Front Page Titles (by Subject) 5: The Planned Economy - Socialism: An Economic and Sociological Analysis
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5: The Planned Economy - Ludwig von Mises, Socialism: An Economic and Sociological Analysis 
Socialism: An Economic and Sociological Analysis, trans. J. Kahane, Foreword by F.A. Hayek (Indianapolis: Liberty Fund, 1981).
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The Planned Economy
The so-called planned economy (Planwirtschaft) is a more recent variety of Socialism.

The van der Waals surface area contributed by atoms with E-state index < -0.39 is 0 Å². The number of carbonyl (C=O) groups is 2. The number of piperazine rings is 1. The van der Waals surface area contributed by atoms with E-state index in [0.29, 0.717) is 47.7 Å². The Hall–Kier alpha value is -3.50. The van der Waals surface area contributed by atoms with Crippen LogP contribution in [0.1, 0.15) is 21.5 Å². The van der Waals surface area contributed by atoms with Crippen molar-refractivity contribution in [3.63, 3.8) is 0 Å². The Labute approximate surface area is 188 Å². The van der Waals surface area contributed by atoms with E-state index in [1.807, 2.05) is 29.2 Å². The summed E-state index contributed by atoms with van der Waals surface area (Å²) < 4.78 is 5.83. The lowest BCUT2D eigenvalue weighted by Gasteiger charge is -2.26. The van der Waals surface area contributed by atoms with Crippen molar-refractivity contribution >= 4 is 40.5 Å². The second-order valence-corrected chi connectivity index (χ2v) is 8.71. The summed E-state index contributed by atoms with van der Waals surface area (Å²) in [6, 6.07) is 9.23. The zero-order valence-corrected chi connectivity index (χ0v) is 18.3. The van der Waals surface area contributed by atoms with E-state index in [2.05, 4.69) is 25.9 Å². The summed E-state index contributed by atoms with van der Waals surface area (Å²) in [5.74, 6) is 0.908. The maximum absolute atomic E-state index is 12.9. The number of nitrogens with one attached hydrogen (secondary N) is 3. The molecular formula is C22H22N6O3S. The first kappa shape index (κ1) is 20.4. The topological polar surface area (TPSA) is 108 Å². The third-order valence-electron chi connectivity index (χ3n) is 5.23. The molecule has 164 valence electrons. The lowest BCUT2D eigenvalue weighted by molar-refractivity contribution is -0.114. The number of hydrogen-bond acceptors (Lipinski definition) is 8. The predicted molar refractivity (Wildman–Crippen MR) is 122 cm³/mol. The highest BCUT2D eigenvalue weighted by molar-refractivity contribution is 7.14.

Every attempt to realize Socialism comes up quickly against insurmountable difficulties. This is what happened to Prussian State Socialism. The failure of nationalization was so striking that it could not be overlooked. Conditions in government undertakings were not such as to encourage further steps along the road to state and municipal control. The blame for this was thrown upon the officials. It had been a mistake to exclude the “business man.” In some way or other the abilities of the entrepreneur must be brought to the service of Socialism. From this notion came the arrangement of “mixed” enterprises. Instead of complete nationalization or municipalization we have the private undertaking in which the state or municipality is interested. In this way, on the one side, regard is paid to the demand of those who think it is not right that the state and municipalities should not share in the yield of undertakings carried on under their august sway. (Of course the State might get and gets its share more effectively by taxation without exposing the public finances to the possibility of loss. On the other hand it is thought by this system to bring all the active powers of the entrepreneur into the service of the common enterprise—a gross error. For as soon as representatives of the government take part in administration all the hindrances which cripple the initiative of public officials come into play. The “mixed” form of undertaking makes it possible to exempt employees and workers from the regulations applying to public officials and thereby to mitigate slightly the harmful effects which the official spirit exerts upon the profitability of undertakings. The mixed undertakings have certainly turned out better on the whole than the purely governmental undertakings. But this no more shows that Socialism is practicable than do the good results occasionally shown by individual public undertakings. That it is possible under certain favourable circumstances to carry on a public enterprise with some success in the midst of an economic society otherwise based on private property in the means of production does not prove that a complete socialization of society is practicable.